In this answer we apply the general non-local theory developed in my Phys.SE answer here to OP's non-local example. Let us for simplicity assume that time belongs to the unit interval $[t_i,t_f]=[0,1]$. OP's non-local Lagrangian action functional reads (modulo some sign conventions$^1$)

$$\left. S[q,v]\right|_{v=\dot{q}}, \tag{A}$$

where

$$S[q,v]~:=~\frac{1}{2}\int_{[0,1]^2}\! dt~du~\delta(1\!-\!t\!-\!u)\left\{ v(t)v(u) -q(t)q(u)\right\} .\tag{B}$$

The corresponding Lagrangian eq. of motion reads

$$\ddot{q}~\approx~q,\tag{C}$$

i.e., exponentially increasing/decreasing solutions. The Lagrangian momentum is

$$p(t)~:=~\frac{\delta S[q,v]}{\delta v(t)}~=~v(1\!-\!t) .\tag{D}$$

The Hamiltonian functional becomes

$$\mathbb{H}[q,p]~=~ \frac{1}{2}\int_{[0,1]^2}\! dt~du~\delta(1\!-\!t\!-\!u)\left\{ p(t)p(u) +q(t)q(u)\right\} . \tag{E}$$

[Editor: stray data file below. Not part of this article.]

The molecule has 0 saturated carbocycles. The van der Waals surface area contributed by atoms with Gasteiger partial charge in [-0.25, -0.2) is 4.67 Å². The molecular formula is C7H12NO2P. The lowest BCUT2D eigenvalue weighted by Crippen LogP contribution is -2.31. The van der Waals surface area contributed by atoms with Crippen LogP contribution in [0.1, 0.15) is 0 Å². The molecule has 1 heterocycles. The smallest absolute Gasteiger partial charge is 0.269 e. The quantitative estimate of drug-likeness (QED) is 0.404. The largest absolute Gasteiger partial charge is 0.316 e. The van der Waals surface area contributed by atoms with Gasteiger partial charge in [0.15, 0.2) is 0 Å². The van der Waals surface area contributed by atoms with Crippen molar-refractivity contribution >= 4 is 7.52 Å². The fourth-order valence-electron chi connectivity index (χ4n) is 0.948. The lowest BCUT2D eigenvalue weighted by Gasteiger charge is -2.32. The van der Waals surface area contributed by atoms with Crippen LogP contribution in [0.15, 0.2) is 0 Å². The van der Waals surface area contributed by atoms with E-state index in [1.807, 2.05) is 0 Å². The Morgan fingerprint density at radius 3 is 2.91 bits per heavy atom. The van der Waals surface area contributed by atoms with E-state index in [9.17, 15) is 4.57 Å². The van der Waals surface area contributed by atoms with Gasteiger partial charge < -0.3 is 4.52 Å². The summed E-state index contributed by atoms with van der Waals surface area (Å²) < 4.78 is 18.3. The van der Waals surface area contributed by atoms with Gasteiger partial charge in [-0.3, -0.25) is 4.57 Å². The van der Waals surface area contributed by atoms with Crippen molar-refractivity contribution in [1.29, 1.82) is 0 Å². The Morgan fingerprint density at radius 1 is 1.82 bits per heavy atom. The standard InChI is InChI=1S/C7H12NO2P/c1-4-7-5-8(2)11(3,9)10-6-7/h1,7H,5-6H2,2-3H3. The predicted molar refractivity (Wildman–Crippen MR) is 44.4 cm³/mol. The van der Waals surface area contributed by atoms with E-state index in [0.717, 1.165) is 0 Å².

$$\dot{q}(t)~\approx~ \frac{\delta \mathbb{H}}{\delta p(t)}~=~p(1\!-\!t),\qquad -\dot{p}(t)~\approx~ \frac{\delta \mathbb{H}}{\delta q(t)}~=~q(1\!-\!t). \tag{F}$$

Note that Hamilton's eqs. (F) imply the Lagrangian eq. of motion (C), as they should.

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$^1$ We choose sign conventions to match OP's Lagrangian eq. of motion (C).

• The functional $S$ over here is different from expression I used in (1) in my question, what is the difference between the two? Why use one over the other? I see you're using a double integration to effectively evaluate $v$ and $q$ at $1-t$, why would one formulate the expression this way? – Ron Mar 31 '15 at 21:54
• The chosen sign convention is to get the Lagrangian eq. of motion (C). – Qmechanic Mar 31 '15 at 22:14
• I see where I confused myself. In my derivation I defined: $p(t)=\frac{\delta S}{\delta v(1-t)}$ so that I can collect the $\delta v(1-t)$ terms to get the functional derivative. Why define the momenta as in (D) instead of this? – Ron Mar 31 '15 at 22:35